February 26, 2017
by Mike Elliott, Kettle River Canoes
The National Film Board of Canada (NFB) website is a treasure trove of beautiful short films. Among my personal list of favourites is the Path of the Paddle series by Bill Mason. Of the four films in the series, Path of the Paddle Solo Whitewater (1977) is the one I tend to watch over and over again. Not only is the photography outstanding, I get a thrill every time I see a wood-canvas canoe being jockeyed through 3′ (one meter) standing waves in a wild river.
The canoe featured by Bill Mason in the film is a Chestnut Pal (16′ pleasure canoe). Its gorgeous lines, distinctive red colour and hand-woven cane seats gives the film a touch of class.
One of my favourite occupations while watching any film, is looking for and finding continuity glitches. In this one, Bill navigates his Chestnut Pal through a particular set of rapids. Meanwhile, the canoe is alternately being paddled empty and then is loaded with canoe packs — switching back and forth as if by magic.
I enjoy watching the Chestnut Pal handle challenging rapids with grace and style. For a general-purpose canoe that is 12.5″ (32 cm) deep with a 36″ (92 cm) beam, its ability to handle these conditions is impressive. That said, I like to keep in mind that Bill was able to run the same section of river many times and select the runs that worked out (the key to good story-telling is good editing).
For anyone unfamiliar with wood-canvas canoes, this film is an education in just how durable they are. I love watching Bill bumping and thumping off rocks in his Chestnut Pal. Especially impressive is one sequence where the canoe hits an exposed boulder broadside in the river and lives to tell the tale.
Bill plays fast and loose with cinematic continuity during a sequence discussing how to handle the canoe in high-water conditions. We watch him start into a class 3 rapid in his Chestnut Pal (note the hand-woven cane seat).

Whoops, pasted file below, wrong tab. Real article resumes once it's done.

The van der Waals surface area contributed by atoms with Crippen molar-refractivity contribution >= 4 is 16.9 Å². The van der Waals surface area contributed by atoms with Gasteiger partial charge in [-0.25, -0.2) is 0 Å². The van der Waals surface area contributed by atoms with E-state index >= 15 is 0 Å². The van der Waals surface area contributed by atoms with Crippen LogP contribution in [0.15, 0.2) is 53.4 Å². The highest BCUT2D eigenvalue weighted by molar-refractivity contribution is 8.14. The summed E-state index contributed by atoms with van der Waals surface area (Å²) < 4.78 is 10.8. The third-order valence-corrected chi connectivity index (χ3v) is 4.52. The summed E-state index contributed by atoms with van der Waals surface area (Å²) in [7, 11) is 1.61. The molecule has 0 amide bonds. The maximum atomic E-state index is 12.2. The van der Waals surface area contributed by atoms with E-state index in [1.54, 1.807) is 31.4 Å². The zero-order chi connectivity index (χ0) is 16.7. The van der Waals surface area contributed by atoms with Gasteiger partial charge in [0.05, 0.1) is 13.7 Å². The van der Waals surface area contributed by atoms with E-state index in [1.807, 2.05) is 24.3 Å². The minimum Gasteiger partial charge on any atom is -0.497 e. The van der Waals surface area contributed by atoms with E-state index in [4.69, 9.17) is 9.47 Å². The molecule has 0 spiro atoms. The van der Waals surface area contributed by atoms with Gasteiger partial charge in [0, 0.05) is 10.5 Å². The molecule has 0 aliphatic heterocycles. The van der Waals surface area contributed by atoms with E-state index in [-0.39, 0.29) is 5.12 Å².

Then, the canoe miraculously survives an near upset. Indeed, this would have been a miracle if Bill was paddling his Chestnut Pal. However, a closer look reveals that the canoe capable of handling this situation was not a Chestnut Pal but rather a Chestnut Prospector (16′ wilderness tripping canoe) that is 14.5″ (37 cm) deep — note the all-wood slat seats.
The Chestnut Prospector is perfectly designed to handle class 3 rapids. The extra depth keeps the water out of the canoe as does the fact that the hull is flared (V-shaped) about 4′ (1.2 meters) from each end. Bill painted all of his canoes the same colour in order to allow him to interchange them during filming.
The photography in these films is absolutely stunning. The image of a red canoe on the water has become a major part of Canadian iconography due in no small part to Bill Mason and his use of red Chestnut canoes in his films.
The Chestnut Pal is one of the best general-purpose canoes ever designed. However, it is not designed to handle class 3 rapids. Apparently, that did not stop Bill Mason from trying. I applaud him for showing us the limits of this amazing canoe.
I encourage you to make your way to the NFB website and check out the Path of the Paddle films by Bill Mason. They are, for me, well worth the time and effort.